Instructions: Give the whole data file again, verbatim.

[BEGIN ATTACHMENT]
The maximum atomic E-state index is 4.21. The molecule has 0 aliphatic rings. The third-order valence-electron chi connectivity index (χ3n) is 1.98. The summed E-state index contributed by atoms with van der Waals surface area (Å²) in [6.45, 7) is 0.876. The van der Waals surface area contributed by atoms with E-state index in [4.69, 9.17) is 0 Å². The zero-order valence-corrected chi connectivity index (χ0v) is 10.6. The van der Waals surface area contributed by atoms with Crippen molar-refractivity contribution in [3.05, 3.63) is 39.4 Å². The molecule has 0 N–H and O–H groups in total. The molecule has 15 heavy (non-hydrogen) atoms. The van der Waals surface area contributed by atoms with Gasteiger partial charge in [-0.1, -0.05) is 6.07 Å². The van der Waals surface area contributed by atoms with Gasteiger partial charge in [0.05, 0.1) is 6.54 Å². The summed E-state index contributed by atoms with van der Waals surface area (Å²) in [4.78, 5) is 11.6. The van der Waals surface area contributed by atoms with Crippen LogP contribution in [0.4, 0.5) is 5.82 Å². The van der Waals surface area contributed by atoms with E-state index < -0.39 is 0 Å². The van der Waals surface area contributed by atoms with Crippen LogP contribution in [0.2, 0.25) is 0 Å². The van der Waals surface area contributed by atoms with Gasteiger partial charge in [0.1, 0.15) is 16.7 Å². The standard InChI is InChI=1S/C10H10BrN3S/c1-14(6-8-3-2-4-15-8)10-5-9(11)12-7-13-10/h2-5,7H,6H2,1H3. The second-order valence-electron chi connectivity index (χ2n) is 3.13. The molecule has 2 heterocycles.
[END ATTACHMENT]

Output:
The maximum atomic E-state index is 4.21. The molecule has 0 aliphatic rings. The third-order valence-electron chi connectivity index (χ3n) is 1.98. The summed E-state index contributed by atoms with van der Waals surface area (Å²) in [6.45, 7) is 0.876. The van der Waals surface area contributed by atoms with E-state index in [4.69, 9.17) is 0 Å². The zero-order valence-corrected chi connectivity index (χ0v) is 10.6. The van der Waals surface area contributed by atoms with Crippen molar-refractivity contribution in [3.05, 3.63) is 39.4 Å². The molecule has 0 N–H and O–H groups in total. The molecule has 15 heavy (non-hydrogen) atoms. The van der Waals surface area contributed by atoms with Gasteiger partial charge in [-0.1, -0.05) is 6.07 Å². The van der Waals surface area contributed by atoms with Gasteiger partial charge in [0.05, 0.1) is 6.54 Å². The summed E-state index contributed by atoms with van der Waals surface area (Å²) in [4.78, 5) is 11.6. The van der Waals surface area contributed by atoms with Crippen LogP contribution in [0.4, 0.5) is 5.82 Å². The van der Waals surface area contributed by atoms with E-state index < -0.39 is 0 Å². The van der Waals surface area contributed by atoms with Crippen LogP contribution in [0.2, 0.25) is 0 Å². The van der Waals surface area contributed by atoms with Gasteiger partial charge in [0.1, 0.15) is 16.7 Å². The standard InChI is InChI=1S/C10H10BrN3S/c1-14(6-8-3-2-4-15-8)10-5-9(11)12-7-13-10/h2-5,7H,6H2,1H3. The second-order valence-electron chi connectivity index (χ2n) is 3.13. The molecule has 2 heterocycles.